There’s no single cause of depression. It can occur for a variety of reasons and it has many different triggers. For some people, an upsetting or stressful life event, such as bereavement, divorce, illness, redundancy and job or money worries, can be the cause. Different causes can often combine to trigger depression.
Research shows that depression runs in families. Some people inherit genes that play a part in it. But not everyone who has a family member with depression will develop it, too. And many people with no family history still get it. So, genes are one factor, but they aren’t the only reason for depression.
Certain chemicals called neurotransmitters manage mood. When a person has depression, these neurotransmitters might be in low supply or not be effective enough. Someone with the genes for depression may be more likely to have this neurotransmitter problem.
Pregnancy causes emotional and physical demands, hormonal shifts, and stress, all of which may lead to perinatal depression. You may have perinatal depression during pregnancy and after childbirth.
Depression can make caring for yourself and others challenging. Treatment with medication, therapy, or a combination of both can often make you feel better.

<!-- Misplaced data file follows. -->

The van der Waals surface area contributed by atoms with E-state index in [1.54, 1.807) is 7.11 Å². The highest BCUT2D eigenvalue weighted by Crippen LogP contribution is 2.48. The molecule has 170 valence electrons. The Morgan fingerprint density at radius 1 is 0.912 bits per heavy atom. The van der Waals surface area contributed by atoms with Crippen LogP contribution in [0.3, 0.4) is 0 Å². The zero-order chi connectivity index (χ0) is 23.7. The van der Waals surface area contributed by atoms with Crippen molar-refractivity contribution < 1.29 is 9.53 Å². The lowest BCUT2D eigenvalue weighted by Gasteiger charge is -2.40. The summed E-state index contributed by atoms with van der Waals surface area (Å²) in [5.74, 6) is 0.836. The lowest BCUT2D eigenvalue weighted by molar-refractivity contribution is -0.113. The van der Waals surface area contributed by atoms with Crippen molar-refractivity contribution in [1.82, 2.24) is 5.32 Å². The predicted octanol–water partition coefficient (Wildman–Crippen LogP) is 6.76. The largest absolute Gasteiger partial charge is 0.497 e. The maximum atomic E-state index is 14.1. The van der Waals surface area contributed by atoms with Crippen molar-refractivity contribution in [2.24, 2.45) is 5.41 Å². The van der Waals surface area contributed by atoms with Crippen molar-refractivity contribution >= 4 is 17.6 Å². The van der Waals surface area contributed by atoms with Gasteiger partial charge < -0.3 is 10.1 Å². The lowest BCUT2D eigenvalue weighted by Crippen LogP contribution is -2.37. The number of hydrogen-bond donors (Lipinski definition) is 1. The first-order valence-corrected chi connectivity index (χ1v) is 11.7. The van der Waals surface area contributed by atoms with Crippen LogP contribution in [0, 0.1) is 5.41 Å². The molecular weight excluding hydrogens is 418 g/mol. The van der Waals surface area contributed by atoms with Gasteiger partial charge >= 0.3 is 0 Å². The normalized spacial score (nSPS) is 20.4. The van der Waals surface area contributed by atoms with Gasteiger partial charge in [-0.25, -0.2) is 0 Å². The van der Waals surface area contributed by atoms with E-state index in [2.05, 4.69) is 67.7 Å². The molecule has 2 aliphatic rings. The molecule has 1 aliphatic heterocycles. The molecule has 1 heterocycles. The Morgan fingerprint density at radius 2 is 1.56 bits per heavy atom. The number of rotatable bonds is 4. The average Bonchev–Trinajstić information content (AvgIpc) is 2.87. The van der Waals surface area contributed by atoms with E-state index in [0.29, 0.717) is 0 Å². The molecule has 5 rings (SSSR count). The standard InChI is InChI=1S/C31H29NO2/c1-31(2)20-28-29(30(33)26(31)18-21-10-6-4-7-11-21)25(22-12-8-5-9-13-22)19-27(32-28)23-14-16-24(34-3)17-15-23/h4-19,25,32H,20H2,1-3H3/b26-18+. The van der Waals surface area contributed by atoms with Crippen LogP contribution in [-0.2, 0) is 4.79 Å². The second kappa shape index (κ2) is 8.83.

Seasonal changes during the fall and winter months, when the days are shorter than in the spring and summer months, may lead to seasonal affective disorder (SAD). A lack of sunlight exposure may alter your circadian rhythm, which regulates hormones and other body functions related to mood.
A healthcare provider may advise light therapy to treat SAD. Some people with SAD notice their depression symptoms typically improve during the spring and summer months.
Serious medical illness lead to depression
The stress and worry of coping with a serious illness can lead to depression, especially if it’s long-term or you’re dealing with chronic pain.
Drug and alcohol use
Drug and alcohol use can lead to depression. Many people with depression also have drug and alcohol problems.
Over 500,000 Australians will experience depression and a substance use disorder at the same time, at some point in their lives.